The Niddah22 min read
I am not the woman I once was.
None of us are. Epidemics are the fire and we are the candle wax. When the fire burns out, we are melted and reshaped.
When I was in college, I read a book about the influence of the Black Death on the ecclesiastical art of Europe. Golden icons of the Madonna and the child before. Frescoes of dancing skeletons led by the grinning Death after. The Danse Macabre. As if they could possibly know …
But the bubonic plague had been eradicated decades before I was born, in that sunny interval between pandemics when science promised that the horrors of the past were … well, in the past. I grew up with vaccinations, and antibiotics, and the belief that every disease had a cure. I still remember the TV ads of my childhood where smiling couples lounging on the beach offered a medicine for bad mood, and loss of love, and unhappiness. At the time I watched them with detached curiosity because, of course, nothing like that could ever happen to me.
The cracks had been there all along, but the illusion collapsed on the eve of my departure to Berkeley for my senior year, when my mother announced that she and my father were divorcing. I yelled at her, accusing her of selfishness. Why would she do that to me? We were happy, weren’t we? Every time this scene flashes before my eyes—which is every day—I feel a hot wave of shame like the first symptom of MHF. What I meant was that I was happy in the shelter of my deliberate ignorance about my parents’ hollow relationship. And the worst thing was that I did not really care whether my father was around. I needed my mother, and I should have known she would be there for me, no matter what. But I was stung by what I perceived as her betrayal and I said cruel, stupid, unmeant things that buzzed in the charged air between us like a cloud of hornets.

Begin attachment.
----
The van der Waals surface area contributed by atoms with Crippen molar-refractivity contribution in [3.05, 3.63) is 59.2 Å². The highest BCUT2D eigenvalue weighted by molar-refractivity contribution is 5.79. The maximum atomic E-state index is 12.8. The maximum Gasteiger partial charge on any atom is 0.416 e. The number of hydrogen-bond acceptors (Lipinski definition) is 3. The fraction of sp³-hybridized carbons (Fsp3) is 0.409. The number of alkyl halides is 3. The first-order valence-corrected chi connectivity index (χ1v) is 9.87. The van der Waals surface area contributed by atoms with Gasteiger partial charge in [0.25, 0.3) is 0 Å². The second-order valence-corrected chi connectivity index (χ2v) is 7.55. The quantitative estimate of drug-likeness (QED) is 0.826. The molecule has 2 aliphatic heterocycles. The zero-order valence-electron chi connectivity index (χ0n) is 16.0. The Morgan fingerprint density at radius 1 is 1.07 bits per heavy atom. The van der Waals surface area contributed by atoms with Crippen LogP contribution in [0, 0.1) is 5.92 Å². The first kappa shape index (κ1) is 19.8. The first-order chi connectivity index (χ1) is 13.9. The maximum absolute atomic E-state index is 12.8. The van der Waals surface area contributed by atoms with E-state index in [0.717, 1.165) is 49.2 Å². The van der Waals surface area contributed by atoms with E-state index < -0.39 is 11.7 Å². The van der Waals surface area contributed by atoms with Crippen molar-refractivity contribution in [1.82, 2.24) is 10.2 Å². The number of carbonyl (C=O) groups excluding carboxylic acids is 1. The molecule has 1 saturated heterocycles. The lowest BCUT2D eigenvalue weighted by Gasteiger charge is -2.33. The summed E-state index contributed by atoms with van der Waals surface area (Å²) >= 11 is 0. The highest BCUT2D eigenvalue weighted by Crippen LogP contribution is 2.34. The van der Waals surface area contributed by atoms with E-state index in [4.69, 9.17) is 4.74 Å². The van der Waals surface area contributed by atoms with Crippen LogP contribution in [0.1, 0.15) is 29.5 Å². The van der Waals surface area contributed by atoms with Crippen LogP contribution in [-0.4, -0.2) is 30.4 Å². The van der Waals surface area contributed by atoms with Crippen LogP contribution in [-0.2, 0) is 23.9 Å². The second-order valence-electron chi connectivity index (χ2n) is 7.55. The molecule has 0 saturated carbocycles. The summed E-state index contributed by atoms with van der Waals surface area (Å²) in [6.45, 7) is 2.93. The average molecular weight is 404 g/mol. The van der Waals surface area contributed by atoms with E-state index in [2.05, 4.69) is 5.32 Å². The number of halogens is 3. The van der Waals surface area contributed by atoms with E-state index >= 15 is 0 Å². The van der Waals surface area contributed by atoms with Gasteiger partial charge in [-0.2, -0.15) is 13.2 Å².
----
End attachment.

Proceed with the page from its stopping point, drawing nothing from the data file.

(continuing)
That was the last time I had seen her. She moved back to the UK the next week—and disappeared, along with the entire population of that country.
My husband’s voice. I winced. Nick does not often address me when I am in the niddah. It is considered bad form, and he is a stickler for propriety. When we met, I often joked that he was more British than me, even though he was born in Outer Richmond, a suburb of San Francisco, while my birth certificate said London. But the faint traces of my British accent had dissipated long ago, and nowadays I never brought up the subject of my foreign birth. There was a stigma attached to your origin in the graveyard of the world.
“What?” I stood, stretching my stiff muscles. We have a big house, so there was no need to make my niddah shelter so cramped. It was bad enough that it had to be windowless. But there were unspoken assumptions about how comfortable—or rather, uncomfortable—a woman had to be made during her dangerous time of impurity. And did I say Nick was a stickler for rules, especially unwritten ones?
“The police are here.”
“They want to see you.”
“What?!” It felt like I’d been punched in the face. I grabbed the edge of my narrow cot to steady myself. “They can’t! I’m …”
“I know what you are!” Nick growled from behind the locked door—the door that was always locked for five days every month and to which only he had the key. “But it is urgent. Put on your restraint!”